My two francophone granddaughters graduated from local Georges-Étienne-Cartier, a French Catholic elementary school, and are now attending Collège français (a school with no cafeteria, music room or schoolyard) in downtown Toronto, which requires a daily TTC commute out of their neighbourhood. They and their parents and a growing number of east end Francophone families just want their own neighbourhood French language secondary school, which they are entitled to. They are not asking for TDSB- or city-owned green space to be built upon. They just want the TDSB to turn over classrooms to the French board, where available space has been identified by the TDSB in an East End school.
Why does it appear that the French public school board is being stonewalled by the TDSB? Why is the TDSB, as Mr. Gladstone seems to imply, more interested in doing land deals than contributing to the education of children, be they English or French speaking – language rights guaranteed under Canada’s constitution? What is the TDSB’s priority, making money or educating children?
My granddaughters and I want an answer, before they both graduate outside of their own neighbourhood.
Bike lanes on Dixon good for everyone
I was intrigued and slightly confused to read the “Resident no fan of bike lanes on Dixon” letter in the May 5 issue.
Although the writer admits cyclists knocked on her door explaining the bike lanes a year in advance, she later claimed no notice was given.
She also stated that although cyclists have been riding the wrong way down this street already (because even this is safer than riding the gauntlet at the Kingston/Eastern/Queen streetcar intersection), she thinks making a clearly defined, signed bike lane instead is unsafe.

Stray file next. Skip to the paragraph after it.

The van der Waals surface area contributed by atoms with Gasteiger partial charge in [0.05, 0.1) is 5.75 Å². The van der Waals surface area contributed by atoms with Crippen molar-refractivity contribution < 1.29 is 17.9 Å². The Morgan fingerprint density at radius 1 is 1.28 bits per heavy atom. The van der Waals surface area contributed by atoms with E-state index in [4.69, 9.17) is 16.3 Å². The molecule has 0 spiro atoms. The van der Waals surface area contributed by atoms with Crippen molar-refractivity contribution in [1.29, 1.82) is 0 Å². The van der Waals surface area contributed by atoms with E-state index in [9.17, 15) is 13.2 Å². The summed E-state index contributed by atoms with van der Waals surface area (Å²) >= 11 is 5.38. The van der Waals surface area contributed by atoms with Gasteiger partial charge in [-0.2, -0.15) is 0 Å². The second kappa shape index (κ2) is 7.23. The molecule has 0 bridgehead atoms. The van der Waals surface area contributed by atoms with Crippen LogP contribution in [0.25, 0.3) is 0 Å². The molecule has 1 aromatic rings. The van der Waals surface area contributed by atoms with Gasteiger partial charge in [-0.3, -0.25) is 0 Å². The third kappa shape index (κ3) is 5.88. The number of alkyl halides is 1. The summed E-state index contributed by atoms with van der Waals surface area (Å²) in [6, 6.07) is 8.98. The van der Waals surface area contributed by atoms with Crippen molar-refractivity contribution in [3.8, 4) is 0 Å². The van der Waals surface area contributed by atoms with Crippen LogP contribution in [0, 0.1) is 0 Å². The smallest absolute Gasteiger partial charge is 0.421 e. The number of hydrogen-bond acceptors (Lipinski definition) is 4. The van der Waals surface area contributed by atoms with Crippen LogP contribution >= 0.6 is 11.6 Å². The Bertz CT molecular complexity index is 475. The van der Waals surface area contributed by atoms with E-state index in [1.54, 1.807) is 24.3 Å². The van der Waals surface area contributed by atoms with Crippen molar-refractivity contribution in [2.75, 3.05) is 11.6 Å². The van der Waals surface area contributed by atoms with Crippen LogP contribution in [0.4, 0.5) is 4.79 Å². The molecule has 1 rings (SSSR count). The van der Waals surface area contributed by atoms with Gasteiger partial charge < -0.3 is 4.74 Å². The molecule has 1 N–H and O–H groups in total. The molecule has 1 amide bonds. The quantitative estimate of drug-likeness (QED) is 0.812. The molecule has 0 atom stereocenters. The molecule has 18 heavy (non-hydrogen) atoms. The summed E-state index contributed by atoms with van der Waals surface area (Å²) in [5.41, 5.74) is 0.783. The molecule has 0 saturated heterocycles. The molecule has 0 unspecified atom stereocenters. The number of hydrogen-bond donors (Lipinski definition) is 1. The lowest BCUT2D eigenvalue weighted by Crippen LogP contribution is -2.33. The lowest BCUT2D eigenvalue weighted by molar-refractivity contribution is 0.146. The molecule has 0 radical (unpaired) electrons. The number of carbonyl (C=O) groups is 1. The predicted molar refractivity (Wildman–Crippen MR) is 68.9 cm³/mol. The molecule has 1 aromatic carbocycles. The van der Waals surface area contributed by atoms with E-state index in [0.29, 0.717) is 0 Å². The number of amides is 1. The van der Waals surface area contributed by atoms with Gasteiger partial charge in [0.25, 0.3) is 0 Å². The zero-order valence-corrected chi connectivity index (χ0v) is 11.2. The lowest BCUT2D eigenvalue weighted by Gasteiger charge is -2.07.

Although riding the wrong way down a one-way street may have taught children to break the law in the past, she can be rest assured that making it legal now removes that problem.
On reflection, I came to the conclusion that the author must in fact support this new bike lane. And thankfully, now that she knows that there is a fully legal contra flow bike lane on her street, she CAN expect to be faced with a phalanx of bicycles.
Cyclist and resident, Ward 32
Queen and Woodbine intersection unsafe
I am a resident of the Beach and I frequently cross at the intersections of Queen and Woodbine.
I am also a mother of two children, ages 5 and 9.
I am always terrified as I wait at any of the four corners of this intersection and I am repeatedly warning my children to “stand back!”
The speeds at which traffic rips through here is ridiculous given the numbers of pedestrians of all ages, especially large numbers of families and children crossing to get to and from Kew Beach PS.
I have been told that Woodbine is considered a ‘highway’ so there is little that can be done to slow traffic or add another crosswalk between Queen and Lakeshore, where it bends by the Olympic pool (which would, in my opinion, force traffic to slow down).
Thank goodness no one appeared to be hit in the latest incident, but it’s only a matter of time. This last one is not an isolated event.
Stand wayyyyyy back everyone.